French socialists choose Benoit Hamon as presidential nominee

Far-left candidate easily beats Valls in primary as Fillon struggles over scandal

Benoit Hamon, who yesterday saluted “the living, vibrant left” and promised to unite socialists and ecologists. Photograph: Christophe Archambault/AFP/Getty Images

Benoit Hamon, who yesterday saluted “the living, vibrant left” and promised to unite socialists and ecologists. Photograph: Christophe Archambault/AFP/Getty Images

 

The French Socialist Party on Sunday chose Benoit Hamon (49), a rebel from the far left of the party, by a wide margin to represent them in the first round of the presidential election on April 23rd.

Mr Hamon won the nomination with 58.65 per cent of the vote to 41.35 per cent for the former prime minister Manuel Valls, with 60 per cent of votes counted.

In his acceptance speech, Mr Hamon saluted “the living, vibrant left” and promised to unite socialists and ecologists. He addressed himself to young voters, who voted massively for him, saying, “Each generation is a new people . . . It is up to you to say what kind of France you want to live in.”

Citing Donald Trump, Vladimir Putin and Islamist terrorism in the same breath, Mr Hamon said, “If you have fear in your bellies, we will end up with the candidate of fear” – an allusion to Marine Le Pen, the candidate of the extreme right-wing Front National (FN).

Mr Valls accepted the results “without rancour” and defended his own and President François Hollande’s record, predicting that history would judge them favourably.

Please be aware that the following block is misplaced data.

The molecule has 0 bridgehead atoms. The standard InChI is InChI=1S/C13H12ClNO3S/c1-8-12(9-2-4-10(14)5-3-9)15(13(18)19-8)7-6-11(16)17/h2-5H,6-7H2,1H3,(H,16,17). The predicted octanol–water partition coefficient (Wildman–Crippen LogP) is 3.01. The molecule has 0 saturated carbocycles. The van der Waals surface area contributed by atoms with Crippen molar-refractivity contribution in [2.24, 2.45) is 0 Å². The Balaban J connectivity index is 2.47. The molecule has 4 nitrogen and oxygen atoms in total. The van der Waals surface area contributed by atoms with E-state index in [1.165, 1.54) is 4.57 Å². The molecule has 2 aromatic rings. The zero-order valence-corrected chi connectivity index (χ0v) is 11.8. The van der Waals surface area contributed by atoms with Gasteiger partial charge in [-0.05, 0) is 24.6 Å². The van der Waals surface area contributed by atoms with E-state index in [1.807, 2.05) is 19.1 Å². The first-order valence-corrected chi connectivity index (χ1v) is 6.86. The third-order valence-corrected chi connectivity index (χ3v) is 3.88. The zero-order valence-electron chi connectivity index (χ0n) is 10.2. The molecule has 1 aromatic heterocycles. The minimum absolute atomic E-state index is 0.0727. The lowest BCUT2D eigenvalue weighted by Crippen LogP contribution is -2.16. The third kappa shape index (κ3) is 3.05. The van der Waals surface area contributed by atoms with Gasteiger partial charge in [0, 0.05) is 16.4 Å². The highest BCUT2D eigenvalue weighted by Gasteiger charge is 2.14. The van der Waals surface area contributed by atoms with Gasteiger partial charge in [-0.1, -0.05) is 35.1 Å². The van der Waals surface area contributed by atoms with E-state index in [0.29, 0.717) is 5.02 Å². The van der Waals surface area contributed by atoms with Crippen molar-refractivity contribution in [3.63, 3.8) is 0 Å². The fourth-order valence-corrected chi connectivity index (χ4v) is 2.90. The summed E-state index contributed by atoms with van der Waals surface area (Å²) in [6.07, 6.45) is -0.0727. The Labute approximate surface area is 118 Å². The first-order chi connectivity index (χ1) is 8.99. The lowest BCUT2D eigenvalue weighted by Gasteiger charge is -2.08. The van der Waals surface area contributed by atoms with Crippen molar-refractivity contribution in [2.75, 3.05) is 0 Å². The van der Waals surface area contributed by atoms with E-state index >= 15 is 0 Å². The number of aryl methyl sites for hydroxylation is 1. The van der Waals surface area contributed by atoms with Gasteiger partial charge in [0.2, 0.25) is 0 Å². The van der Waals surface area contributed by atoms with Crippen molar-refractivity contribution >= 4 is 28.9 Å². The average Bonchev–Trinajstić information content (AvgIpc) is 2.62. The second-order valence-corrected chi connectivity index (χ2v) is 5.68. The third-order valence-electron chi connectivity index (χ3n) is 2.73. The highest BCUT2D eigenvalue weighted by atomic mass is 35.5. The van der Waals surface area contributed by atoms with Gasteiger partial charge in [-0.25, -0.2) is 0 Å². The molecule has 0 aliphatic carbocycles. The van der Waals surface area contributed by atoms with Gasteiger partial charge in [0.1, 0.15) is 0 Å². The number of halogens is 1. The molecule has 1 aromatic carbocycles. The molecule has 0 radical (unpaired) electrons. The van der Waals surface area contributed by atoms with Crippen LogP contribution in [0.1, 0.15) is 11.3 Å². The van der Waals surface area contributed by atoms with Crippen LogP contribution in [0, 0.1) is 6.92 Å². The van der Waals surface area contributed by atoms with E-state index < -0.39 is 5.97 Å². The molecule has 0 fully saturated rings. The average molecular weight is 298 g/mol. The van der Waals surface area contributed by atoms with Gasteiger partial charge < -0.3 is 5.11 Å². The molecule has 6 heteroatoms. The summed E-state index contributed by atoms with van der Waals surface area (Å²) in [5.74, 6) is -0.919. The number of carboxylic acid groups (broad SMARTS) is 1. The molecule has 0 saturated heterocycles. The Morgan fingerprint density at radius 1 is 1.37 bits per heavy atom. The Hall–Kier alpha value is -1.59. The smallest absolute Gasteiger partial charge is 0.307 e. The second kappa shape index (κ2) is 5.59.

Wave of rejection

Mr Valls resigned in December to seek the nomination. He is the latest victim of a wave of rejection of experienced politicians that has struck Mr Hollande, who decided not to stand for re-election rather than face a humiliating defeat; former president Nicolas Sarkozy and former prime minister Alain Juppé, both of whom lost in the primary of the conservative party, Les Républicains (LR).

The campaign was portrayed as a contest between responsible social democrats, led by Mr Valls, and a utopian left embodied by Mr Hamon. His desire to establish a universal basic income became the main issue.

The triumph of the far left in the French primary continues the trend of “Pasok-isation,” after the Greek socialist party was supplanted by the more left-wing Syriza. The same phenomenon has occurred in Britain and Spain.

Earlier in the day, the LR candidate François Fillon staged a show of strength by holding a rally for 15,000 people in northeast Paris.

Scandal

When he won the primary with 66.49 per cent of the conservative vote last November, Mr Fillon looked certain to become France’s next president. On Sunday he fought back against the “Penelope-gate” scandal, in which he is accused of paying his wife parliamentary funds for a fake job.

Despite a defiant speech in which Mr Fillon boasted of his “thick skin” and swore he “will not be intimidated”, he appeared embattled and exhausted.

There was more damaging news over the weekend, when it emerged that Mr Fillon’s children Marie and Charles, whom he hired with parliamentary funds when he was a senator, were not qualified lawyers at the time. And according to the Journal du Dimanche, Mr Fillon received €21,000 from a slush fund established by conservative senators to use up allowances for parliamentary assistants.

“Three months before the presidential election, as if by chance, they made up a scandal,” Mr Fillon said. “Let them attack me to my face, but leave my wife alone.”

Mr Fillon accused Mr Hamon of “anaesthetising” Socialist voters and said it was “unbearable to me to hear that France has no future other than the universal basic income”.

The LR candidate also said that Emmanuel Macron, the centre-left candidate who refused to participate in the Socialist primary, and who is now tied with him for second place after Ms Le Pen, represents Mr Hollande’s record.

He said Ms Le Pen’s programme, which emphasises social spending for the poor and unemployed, was that of the French communist party in the 1970s.